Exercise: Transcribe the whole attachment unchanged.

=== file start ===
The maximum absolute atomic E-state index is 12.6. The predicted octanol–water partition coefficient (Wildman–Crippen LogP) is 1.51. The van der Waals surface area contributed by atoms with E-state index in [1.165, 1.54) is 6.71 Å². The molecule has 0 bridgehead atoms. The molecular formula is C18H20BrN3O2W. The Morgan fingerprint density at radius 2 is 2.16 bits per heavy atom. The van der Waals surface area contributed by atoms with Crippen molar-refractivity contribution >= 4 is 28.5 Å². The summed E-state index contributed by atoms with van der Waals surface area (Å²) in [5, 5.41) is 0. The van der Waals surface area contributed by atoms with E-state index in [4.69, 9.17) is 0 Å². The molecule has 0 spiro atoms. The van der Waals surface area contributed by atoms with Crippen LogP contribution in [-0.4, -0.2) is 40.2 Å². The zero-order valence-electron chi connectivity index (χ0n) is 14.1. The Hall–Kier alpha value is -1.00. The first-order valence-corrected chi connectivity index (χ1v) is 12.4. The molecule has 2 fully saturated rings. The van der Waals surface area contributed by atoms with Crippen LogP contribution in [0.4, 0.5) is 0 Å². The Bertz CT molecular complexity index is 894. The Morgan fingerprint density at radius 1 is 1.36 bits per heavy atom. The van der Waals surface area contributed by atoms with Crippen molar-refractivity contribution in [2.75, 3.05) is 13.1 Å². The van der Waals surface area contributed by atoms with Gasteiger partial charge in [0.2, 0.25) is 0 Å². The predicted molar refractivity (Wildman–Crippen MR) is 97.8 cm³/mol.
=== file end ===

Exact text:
The maximum absolute atomic E-state index is 12.6. The predicted octanol–water partition coefficient (Wildman–Crippen LogP) is 1.51. The van der Waals surface area contributed by atoms with E-state index in [1.165, 1.54) is 6.71 Å². The molecule has 0 bridgehead atoms. The molecular formula is C18H20BrN3O2W. The Morgan fingerprint density at radius 2 is 2.16 bits per heavy atom. The van der Waals surface area contributed by atoms with Crippen molar-refractivity contribution >= 4 is 28.5 Å². The summed E-state index contributed by atoms with van der Waals surface area (Å²) in [5, 5.41) is 0. The van der Waals surface area contributed by atoms with E-state index in [4.69, 9.17) is 0 Å². The molecule has 0 spiro atoms. The van der Waals surface area contributed by atoms with Crippen LogP contribution in [-0.4, -0.2) is 40.2 Å². The zero-order valence-electron chi connectivity index (χ0n) is 14.1. The Hall–Kier alpha value is -1.00. The first-order valence-corrected chi connectivity index (χ1v) is 12.4. The molecule has 2 fully saturated rings. The van der Waals surface area contributed by atoms with Crippen LogP contribution in [0.4, 0.5) is 0 Å². The Bertz CT molecular complexity index is 894. The Morgan fingerprint density at radius 1 is 1.36 bits per heavy atom. The van der Waals surface area contributed by atoms with Crippen molar-refractivity contribution in [2.75, 3.05) is 13.1 Å². The van der Waals surface area contributed by atoms with Gasteiger partial charge in [0.2, 0.25) is 0 Å². The predicted molar refractivity (Wildman–Crippen MR) is 97.8 cm³/mol.